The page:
A Colorado man accused of killing his wife after she fell off a cliff while hiking with him in a national park in 2012 pleaded not guilty in federal court Wednesday afternoon.
Harold Henthorn did not speak in the Denver federal court during the first session of the day, but sat beside his attorney while wearing a khaki jumpsuit and his wedding ring.
Authorities confirmed last week that they had also launched an investigation into the 1995 death of his first wife, Sandra Henthorn. Sandra, then 38, died when a jack slipped while she and her husband were changing a flat tire and their car crushed her to death.
Henthorn was not charged with his second wife Toni’s 2012 death until last week, after police said they determined that they have enough evidence to argue that it was not an accident.
“Mr. Henthorn was the only person in deserted areas in both of his wives’ deaths,” U.S. Attorney Blair Spencer said in court Wednesday.
When asked by the judge if he had enough money to pay for bond, Henthorn’s attorney, Craig Truman, said that he would be getting financial help from family and friends because he has not had “steady employment” for years.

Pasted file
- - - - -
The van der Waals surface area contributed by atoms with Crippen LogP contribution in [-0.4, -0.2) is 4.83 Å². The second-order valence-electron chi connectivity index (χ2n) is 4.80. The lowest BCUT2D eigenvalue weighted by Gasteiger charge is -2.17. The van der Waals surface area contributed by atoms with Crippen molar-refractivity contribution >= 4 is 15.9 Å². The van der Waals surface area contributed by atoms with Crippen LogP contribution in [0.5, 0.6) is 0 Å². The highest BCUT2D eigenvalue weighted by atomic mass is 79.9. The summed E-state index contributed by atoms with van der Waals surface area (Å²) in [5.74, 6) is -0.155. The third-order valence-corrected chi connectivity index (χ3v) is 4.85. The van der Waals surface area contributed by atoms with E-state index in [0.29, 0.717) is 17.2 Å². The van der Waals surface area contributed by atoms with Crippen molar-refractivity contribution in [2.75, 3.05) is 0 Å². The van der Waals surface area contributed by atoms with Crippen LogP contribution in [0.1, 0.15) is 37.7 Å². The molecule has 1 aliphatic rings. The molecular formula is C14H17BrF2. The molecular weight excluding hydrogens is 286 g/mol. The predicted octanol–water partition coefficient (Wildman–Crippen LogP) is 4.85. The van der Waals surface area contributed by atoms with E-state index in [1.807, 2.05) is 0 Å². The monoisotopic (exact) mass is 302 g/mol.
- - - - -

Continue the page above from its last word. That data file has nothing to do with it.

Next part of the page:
Concerns about Henthorn’s financial standing were raised by Dana Chamberlain, an auditor in the economic crime section of the U.S. Attorney’s office who reviewed his tax returns and bank accounts for the case. She said that Henthorn had told friends that he worked as a fundraiser for nonprofits, but there was no money trail to support that claim.
Toni Henthorn had three $1.5 million life insurance policies in her name at the time of the accident, authorities said. Though the Special Administrator of the Estate noted that a claim was made for one of those policies just two days after she fell 140 feet to her death — on the same morning that her autopsy was being performed — that money was never paid.
Chamberlain noted that Harold Henthorn has not received any payments as a result of Toni’s life insurance policies, but he did get $495,000 from his first wife’s policy following her 1995 death.
Truman reminded the court that “claims on Sandra’s death were paid after the Douglas County Sheriff investigation was over,” but did not mention anything about the sheriff’s office decision to reopen the investigation following Toni’s death.
“I’m sure when all the facts are known in this difficult and complex case, justice will be done,” Truman told ABC News after his client’s arrest Thursday.
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